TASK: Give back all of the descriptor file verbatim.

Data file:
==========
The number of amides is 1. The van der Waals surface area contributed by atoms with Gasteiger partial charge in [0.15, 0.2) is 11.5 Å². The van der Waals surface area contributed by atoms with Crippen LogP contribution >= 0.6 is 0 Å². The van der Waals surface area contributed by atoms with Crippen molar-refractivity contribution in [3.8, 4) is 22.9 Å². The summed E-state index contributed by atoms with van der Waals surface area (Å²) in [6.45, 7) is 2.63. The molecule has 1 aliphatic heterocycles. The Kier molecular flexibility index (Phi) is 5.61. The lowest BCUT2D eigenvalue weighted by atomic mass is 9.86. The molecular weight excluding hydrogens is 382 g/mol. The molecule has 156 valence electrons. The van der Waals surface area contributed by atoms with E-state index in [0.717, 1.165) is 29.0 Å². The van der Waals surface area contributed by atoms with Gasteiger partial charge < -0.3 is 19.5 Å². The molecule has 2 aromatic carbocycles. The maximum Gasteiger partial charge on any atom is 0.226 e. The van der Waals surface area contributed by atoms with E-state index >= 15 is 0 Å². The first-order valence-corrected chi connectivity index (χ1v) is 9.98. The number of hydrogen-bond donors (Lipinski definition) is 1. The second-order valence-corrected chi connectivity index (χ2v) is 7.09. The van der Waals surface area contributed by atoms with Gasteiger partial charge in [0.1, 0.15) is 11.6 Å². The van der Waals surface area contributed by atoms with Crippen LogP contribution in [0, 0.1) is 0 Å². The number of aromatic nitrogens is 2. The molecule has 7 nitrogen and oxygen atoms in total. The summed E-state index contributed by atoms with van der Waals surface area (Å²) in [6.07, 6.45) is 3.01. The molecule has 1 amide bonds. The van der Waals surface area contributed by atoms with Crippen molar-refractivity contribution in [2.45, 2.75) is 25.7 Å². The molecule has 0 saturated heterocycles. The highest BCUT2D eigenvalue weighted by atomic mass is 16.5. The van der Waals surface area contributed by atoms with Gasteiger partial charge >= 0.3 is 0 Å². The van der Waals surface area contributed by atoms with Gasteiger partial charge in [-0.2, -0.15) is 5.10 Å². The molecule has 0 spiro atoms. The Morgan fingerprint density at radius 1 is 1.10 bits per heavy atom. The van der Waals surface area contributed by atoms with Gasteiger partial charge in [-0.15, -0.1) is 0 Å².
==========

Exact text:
The number of amides is 1. The van der Waals surface area contributed by atoms with Gasteiger partial charge in [0.15, 0.2) is 11.5 Å². The van der Waals surface area contributed by atoms with Crippen LogP contribution >= 0.6 is 0 Å². The van der Waals surface area contributed by atoms with Crippen molar-refractivity contribution in [3.8, 4) is 22.9 Å². The summed E-state index contributed by atoms with van der Waals surface area (Å²) in [6.45, 7) is 2.63. The molecule has 1 aliphatic heterocycles. The Kier molecular flexibility index (Phi) is 5.61. The lowest BCUT2D eigenvalue weighted by atomic mass is 9.86. The molecular weight excluding hydrogens is 382 g/mol. The molecule has 156 valence electrons. The van der Waals surface area contributed by atoms with E-state index in [0.717, 1.165) is 29.0 Å². The van der Waals surface area contributed by atoms with Gasteiger partial charge < -0.3 is 19.5 Å². The molecule has 2 aromatic carbocycles. The maximum Gasteiger partial charge on any atom is 0.226 e. The van der Waals surface area contributed by atoms with E-state index >= 15 is 0 Å². The first-order valence-corrected chi connectivity index (χ1v) is 9.98. The number of hydrogen-bond donors (Lipinski definition) is 1. The second-order valence-corrected chi connectivity index (χ2v) is 7.09. The van der Waals surface area contributed by atoms with Gasteiger partial charge in [0.1, 0.15) is 11.6 Å². The van der Waals surface area contributed by atoms with Crippen LogP contribution in [0, 0.1) is 0 Å². The number of aromatic nitrogens is 2. The molecule has 7 nitrogen and oxygen atoms in total. The summed E-state index contributed by atoms with van der Waals surface area (Å²) in [6.07, 6.45) is 3.01. The molecule has 1 amide bonds. The van der Waals surface area contributed by atoms with Crippen molar-refractivity contribution in [2.45, 2.75) is 25.7 Å². The molecule has 0 saturated heterocycles. The highest BCUT2D eigenvalue weighted by atomic mass is 16.5. The van der Waals surface area contributed by atoms with Gasteiger partial charge >= 0.3 is 0 Å². The van der Waals surface area contributed by atoms with Gasteiger partial charge in [-0.2, -0.15) is 5.10 Å². The molecule has 0 spiro atoms. The Morgan fingerprint density at radius 1 is 1.10 bits per heavy atom. The van der Waals surface area contributed by atoms with Gasteiger partial charge in [-0.15, -0.1) is 0 Å².